The first phase of the project was devoted to establishing protocols for the side-by-side evaluation of vaccine candidates and adjuvants in the mouse model. We identified that work in the pig-model would go on in parallel with the mouse model work. The best candidates selected from the mouse model study would be discussed for a next testing step in the ferret models. The first experiment for side-by-side comparison of vaccine candidates available within UNISEC focused on comparison of adjuvanted vaccines administered intramuscularly (IM) or intranasally (IN).
All vaccines, irrespective of presence of adjuvant or route of immunization, protected completely from homologous challenge without any significant weight loss or growth of virus in the lungs, as described in the previous report. Differences among the vaccines became apparent, however, after heterologous and particularly heterosubtypic challenge. Overall, the IN administered adjuvanted vaccines provided the best protection, resulting in the lowest amount of weight loss with none of the mice having to be euthanized due to reaching the humane endpoint (20% weight loss). This was in contrast to the other experimental groups in which weight loss was more pronounced and several or all animals had to be euthanized. Interestingly, protection from clinical signs did not necessarily correlate with reduction in lung virus titers, this was particularly obvious in case of the heterologous challenge. Thus, the immune response induced by IN administered adjuvanted vaccines mainly resulted in mitigation of disease symptoms rather than in preventing lung virus growth. Hence, the vaccine protected against disease, albeit it did not necessarily prevent virus growth and infection.
Determination of immune responses revealed that serum antibodies reactive with all 3 challenge viruses were induced by all vaccines but that these antibodies could only neutralize homologous A/PR/8 virus. Mucosal IgA and influenza-specific IFNϒ-producing CD4 T cells were identified as the most likely correlates of protection in the groups IN vaccinated with adjuvanted vaccines.
The two best performing vaccines (IN administered WIV + CAF-09 or CTA1-3M2e-DD) were selected to determine the relevance of mucosal IgA. For this purpose, IgA-/- mice and control wt mice were immunized IN with plain or adjuvanted A/PR/8 WIV, as previously described, and followed by a heterosubtypic X31 H3N2 virus challenge infection. Interestingly, absence of IgA did not affect protection afforded by CTA1-3M2e-DD-adjuvanted vaccine indicating that immune responses other than IgA mediate protection was induced by this vaccine. In contrast, protection afforded by CAF-09-adjuvanted vaccine was impaired, though not abolished, in IgA-/-. This implies that IgA most likely contributes to protection induced by this vaccine formulation, but that other mechanisms also play a role. Currently, we are investigating the role of CD4 T cells by immunizing mice with the adjuvanted vaccines and depleting CD4 T cells just prior to virus infection.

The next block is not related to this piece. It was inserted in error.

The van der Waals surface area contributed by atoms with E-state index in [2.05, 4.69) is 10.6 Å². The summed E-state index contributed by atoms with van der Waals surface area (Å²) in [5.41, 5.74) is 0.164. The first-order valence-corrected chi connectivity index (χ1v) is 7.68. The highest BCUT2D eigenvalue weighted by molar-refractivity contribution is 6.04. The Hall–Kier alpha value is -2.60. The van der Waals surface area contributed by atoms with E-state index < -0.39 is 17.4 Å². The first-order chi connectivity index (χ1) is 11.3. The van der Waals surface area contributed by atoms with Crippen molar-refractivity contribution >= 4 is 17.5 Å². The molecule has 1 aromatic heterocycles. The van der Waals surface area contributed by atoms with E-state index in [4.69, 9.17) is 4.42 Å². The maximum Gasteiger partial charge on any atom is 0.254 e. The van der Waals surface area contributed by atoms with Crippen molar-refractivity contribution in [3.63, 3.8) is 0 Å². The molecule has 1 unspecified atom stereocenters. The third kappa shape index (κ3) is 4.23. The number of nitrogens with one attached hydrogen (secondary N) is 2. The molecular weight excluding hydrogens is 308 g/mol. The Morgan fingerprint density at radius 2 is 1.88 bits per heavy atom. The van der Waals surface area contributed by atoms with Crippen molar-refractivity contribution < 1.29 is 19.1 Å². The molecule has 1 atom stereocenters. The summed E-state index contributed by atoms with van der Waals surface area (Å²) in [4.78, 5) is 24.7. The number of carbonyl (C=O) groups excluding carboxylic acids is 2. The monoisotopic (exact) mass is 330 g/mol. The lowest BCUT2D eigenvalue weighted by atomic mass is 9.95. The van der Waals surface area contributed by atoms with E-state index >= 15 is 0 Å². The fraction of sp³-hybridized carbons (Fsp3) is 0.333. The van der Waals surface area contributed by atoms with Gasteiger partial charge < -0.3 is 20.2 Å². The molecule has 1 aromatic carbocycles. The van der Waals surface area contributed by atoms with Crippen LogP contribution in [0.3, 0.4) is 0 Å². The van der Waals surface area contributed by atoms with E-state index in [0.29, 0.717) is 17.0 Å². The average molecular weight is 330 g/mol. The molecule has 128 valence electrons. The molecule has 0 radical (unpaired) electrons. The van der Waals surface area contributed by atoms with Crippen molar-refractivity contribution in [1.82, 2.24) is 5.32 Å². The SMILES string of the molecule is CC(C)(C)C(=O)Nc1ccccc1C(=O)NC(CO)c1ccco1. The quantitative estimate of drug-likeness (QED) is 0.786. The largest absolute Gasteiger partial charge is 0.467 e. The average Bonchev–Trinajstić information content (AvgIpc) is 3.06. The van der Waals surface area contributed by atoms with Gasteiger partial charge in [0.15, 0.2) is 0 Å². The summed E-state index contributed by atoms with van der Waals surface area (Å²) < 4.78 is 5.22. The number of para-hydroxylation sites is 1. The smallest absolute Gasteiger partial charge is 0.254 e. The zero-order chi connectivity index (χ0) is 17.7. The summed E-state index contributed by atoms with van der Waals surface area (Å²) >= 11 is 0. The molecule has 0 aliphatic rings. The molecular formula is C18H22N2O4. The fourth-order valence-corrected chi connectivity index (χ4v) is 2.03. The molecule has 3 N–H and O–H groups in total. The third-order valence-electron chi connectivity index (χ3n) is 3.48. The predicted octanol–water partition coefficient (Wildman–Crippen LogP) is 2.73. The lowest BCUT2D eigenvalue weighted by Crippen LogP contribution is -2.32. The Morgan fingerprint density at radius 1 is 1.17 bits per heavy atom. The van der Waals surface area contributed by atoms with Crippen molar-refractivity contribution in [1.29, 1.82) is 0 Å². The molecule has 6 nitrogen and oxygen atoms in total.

Immunizations with the CTA1-3M2e-DD fusion protein given intranasally have proven to stimulate complete protection against a live challenge infection with heterosubtypic influenza A virus strains. We reported that protection was long lasting (> 1 year) and we observed that M2e-specific memory CD4+ T cells were resident effector memory T cells in the lung. A kinetic study of the transcriptome in tetramer-specific M2e CD4 T cells will be undertaken to collect information about gene expression with a possible correlate to protection. The protective effect was dependent on IL-17A, as evidenced by the loss of roughly 50% of the protective capacity in immunized IL-17A-deficient mice, despite comparable anti-M2e IgG2a antibody levels. Moreover, memory CD4 T cells provided substantial B cell helper functions upon a live challenge infection with not only rapid development of IgG anti-M2e antibodies but also the production of IgG anti-HA-specific antibodies. This suggested that memory CD4 T cells were, indeed, effective helpers of naïve HA-specific B cells, facilitating isotype-switch from IgM to IgG-subclasses. Importantly, the M2e-specific memory T cells, upon transfer to a naïve host, had a direct protective effect on lung virus load after challenge infection.
The side-by-side experiment in the mouse model have been continued (challenge with heterologous and heterosubtypic virus) and extended to encompass also whether protection in the model is provided by IgA and/or CD4 T cells. The studies have provided encouraging results and they have identified three lead adjuvant formulations together with the WiV vaccine. CAF09, CTA1-DD and CTA1-3M2e-DD. These were all intranasal immunization protocols. The adjuvanted vaccine candidates will now enter the next phase and be tested for efficacy in the ferret model.
Following on from mouse studies described earlier, vaccination experiments with WIV vaccine in combination with selected adjuvants have now been planned to proceed in the ferret model.
The DNA vaccine has been described in more detail earlier in this report, but in summary, the influenza DNA vaccine consisted of plasmids encoding the following six genes: HA and NA A(H1N1)pdm2009, NP and M A(H1N1)pdm1918 and HA and NA A(H3N2)05/pdm1968. The diluent was Diluvac Forte® and the vaccine was administered via the transdermal route using the IDAL® vaccinator. Preliminary results from homologous (H1N1pdm) challenge proved promising, therefore a second heterologous (HPAI H5N1) challenge experiment was scheduled and is currently ongoing.
WP4 28 9 15.pdf
3/9/2016 3:21:22 PM
wp4. UNISEC poster preclinical studies and animal models new.ppt
4/15/2016 9:17:22 AM